Indeed, this is not the first time that manuscripts faced dramatic threats.
Hidden in trunks or buried in the mud walls of mosques, they survived the Moroccans invasion of Timbuktu in 1591. In their efforts to take control of the city's trans-Saharan gold trade, which gained Timbuktu a wealth unparalleled with anything seen in Africa, the Moroccans killed or deported most scholars and banned their texts.
Dating back to the late 12th century, the beginning of a 300-year golden age in which intellectual activity flourished, the ancient texts showcase an unknown aspect of Africa, depicting a country rich in kingdoms, literature, science and history.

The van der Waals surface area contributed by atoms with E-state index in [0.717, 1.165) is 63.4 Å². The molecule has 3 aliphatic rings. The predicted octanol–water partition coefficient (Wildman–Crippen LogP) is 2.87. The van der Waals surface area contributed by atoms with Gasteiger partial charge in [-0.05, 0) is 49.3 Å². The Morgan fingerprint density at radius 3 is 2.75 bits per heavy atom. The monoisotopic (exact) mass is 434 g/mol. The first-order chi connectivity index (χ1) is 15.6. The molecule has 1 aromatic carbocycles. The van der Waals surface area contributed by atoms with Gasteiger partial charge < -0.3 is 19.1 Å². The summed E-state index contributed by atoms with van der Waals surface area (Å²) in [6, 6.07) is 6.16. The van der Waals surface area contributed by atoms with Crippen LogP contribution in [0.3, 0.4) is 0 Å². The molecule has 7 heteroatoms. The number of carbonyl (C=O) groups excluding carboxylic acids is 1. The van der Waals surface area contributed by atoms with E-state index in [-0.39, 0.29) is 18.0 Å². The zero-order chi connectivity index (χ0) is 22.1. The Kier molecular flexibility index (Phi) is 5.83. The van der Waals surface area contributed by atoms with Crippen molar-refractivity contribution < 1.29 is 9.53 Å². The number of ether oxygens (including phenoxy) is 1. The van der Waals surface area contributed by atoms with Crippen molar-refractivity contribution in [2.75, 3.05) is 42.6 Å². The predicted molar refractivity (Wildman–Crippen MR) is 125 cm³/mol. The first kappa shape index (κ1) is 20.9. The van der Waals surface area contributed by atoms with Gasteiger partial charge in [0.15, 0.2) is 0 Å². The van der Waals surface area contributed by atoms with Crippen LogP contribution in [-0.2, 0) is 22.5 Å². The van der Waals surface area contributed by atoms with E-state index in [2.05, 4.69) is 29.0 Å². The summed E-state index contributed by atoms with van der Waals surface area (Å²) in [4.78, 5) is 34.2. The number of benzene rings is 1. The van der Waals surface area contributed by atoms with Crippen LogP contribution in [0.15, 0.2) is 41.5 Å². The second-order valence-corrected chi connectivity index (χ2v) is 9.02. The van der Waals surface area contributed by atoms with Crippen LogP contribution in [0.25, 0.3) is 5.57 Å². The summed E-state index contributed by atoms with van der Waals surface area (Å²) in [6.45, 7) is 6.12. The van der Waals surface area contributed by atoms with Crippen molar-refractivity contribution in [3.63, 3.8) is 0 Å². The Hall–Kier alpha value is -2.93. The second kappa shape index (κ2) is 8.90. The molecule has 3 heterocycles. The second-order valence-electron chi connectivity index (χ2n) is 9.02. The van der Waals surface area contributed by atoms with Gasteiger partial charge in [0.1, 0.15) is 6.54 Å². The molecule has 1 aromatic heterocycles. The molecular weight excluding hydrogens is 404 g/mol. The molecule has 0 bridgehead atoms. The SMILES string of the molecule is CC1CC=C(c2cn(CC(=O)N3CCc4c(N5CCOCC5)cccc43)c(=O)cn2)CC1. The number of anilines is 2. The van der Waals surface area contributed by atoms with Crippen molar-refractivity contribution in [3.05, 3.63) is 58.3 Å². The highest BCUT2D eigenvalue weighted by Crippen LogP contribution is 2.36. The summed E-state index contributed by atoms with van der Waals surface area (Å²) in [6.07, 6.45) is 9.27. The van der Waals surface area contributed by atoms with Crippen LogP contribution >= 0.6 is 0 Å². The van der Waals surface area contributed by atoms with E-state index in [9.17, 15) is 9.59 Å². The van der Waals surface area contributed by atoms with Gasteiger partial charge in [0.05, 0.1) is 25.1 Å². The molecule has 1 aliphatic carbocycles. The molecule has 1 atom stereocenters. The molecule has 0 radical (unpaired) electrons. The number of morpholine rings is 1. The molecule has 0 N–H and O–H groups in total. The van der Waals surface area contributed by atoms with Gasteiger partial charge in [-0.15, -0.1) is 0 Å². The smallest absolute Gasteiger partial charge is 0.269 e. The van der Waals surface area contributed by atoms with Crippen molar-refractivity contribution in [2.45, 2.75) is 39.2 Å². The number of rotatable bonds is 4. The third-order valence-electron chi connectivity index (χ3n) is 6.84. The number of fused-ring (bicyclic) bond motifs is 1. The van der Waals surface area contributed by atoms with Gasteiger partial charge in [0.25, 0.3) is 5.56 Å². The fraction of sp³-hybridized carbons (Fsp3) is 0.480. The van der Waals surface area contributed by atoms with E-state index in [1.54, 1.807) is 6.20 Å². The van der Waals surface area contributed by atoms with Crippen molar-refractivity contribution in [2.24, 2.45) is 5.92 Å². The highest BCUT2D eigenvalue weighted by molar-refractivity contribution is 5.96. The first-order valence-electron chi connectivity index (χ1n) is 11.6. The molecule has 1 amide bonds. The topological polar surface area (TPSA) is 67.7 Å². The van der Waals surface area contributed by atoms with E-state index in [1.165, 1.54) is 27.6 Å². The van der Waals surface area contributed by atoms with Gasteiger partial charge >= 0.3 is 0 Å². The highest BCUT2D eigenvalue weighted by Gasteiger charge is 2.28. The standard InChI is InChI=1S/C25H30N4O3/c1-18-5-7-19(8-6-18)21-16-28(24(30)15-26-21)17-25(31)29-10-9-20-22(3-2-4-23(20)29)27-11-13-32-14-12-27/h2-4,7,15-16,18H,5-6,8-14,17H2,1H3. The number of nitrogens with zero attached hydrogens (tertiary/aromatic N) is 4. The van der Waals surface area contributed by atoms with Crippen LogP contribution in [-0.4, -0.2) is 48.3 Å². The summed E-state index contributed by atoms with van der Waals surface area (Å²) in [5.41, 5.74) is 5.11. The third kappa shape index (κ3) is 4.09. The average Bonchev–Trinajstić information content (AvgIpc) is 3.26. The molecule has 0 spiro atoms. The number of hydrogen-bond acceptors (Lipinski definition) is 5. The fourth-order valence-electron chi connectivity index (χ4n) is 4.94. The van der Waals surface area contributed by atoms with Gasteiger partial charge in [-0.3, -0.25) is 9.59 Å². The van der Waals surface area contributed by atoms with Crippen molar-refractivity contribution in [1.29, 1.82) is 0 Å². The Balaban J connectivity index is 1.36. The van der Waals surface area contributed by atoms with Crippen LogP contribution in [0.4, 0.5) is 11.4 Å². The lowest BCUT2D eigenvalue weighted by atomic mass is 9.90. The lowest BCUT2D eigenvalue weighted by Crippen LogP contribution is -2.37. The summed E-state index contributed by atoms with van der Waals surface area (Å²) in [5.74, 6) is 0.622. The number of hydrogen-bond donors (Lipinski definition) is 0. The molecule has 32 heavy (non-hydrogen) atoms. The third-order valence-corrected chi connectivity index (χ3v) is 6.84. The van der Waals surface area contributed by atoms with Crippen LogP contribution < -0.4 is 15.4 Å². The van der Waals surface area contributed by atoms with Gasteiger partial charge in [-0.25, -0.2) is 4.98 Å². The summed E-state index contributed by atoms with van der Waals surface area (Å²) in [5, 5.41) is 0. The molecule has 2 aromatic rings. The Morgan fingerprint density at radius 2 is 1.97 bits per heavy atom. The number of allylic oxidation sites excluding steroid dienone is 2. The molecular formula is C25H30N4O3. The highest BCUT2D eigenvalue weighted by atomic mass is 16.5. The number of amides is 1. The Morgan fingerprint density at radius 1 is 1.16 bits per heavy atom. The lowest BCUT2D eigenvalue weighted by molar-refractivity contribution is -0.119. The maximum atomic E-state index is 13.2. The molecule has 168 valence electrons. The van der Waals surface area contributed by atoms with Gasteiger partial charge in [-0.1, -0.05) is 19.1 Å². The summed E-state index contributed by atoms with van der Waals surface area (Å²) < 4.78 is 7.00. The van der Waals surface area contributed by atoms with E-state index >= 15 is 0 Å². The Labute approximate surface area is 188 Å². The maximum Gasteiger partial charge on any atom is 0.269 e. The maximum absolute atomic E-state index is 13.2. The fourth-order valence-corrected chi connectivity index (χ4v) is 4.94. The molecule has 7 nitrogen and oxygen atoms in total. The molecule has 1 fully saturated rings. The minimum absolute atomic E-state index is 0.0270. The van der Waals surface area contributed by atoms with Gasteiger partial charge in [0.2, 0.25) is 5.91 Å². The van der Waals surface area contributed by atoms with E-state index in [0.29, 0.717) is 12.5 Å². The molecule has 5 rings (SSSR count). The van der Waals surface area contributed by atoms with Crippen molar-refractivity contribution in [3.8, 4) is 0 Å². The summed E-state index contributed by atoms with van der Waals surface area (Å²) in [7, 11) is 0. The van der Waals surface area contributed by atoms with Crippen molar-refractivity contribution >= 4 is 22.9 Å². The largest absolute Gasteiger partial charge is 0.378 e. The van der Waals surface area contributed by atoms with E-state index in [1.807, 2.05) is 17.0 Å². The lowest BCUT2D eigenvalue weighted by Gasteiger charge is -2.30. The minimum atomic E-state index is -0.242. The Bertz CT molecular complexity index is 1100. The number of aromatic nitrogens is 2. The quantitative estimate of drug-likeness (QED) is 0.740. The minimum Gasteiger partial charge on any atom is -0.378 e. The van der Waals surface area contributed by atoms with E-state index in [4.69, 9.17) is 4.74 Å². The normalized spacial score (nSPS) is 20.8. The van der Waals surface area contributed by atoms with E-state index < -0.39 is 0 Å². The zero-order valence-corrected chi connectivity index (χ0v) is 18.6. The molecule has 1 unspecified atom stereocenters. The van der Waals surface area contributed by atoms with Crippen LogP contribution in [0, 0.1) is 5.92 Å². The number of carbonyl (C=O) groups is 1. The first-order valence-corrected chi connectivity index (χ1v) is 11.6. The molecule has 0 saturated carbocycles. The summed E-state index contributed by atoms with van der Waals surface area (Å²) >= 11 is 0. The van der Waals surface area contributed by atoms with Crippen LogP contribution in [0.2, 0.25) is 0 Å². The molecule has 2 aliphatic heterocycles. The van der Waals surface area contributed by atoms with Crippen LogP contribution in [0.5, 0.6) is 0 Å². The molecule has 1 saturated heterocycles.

Thousands of delicate pages, written in a variety of calligraphic styles and beautifully illustrated, incorporate the most varied subjects, such as architecture, astronomy, economics, geography, mathematics, poetry, music and even women's rights.
Most of the manuscripts were written in Arabic, but African languages, such as Songhai, Tamashek and Bambara, were also used. The oldest script dates from 1204.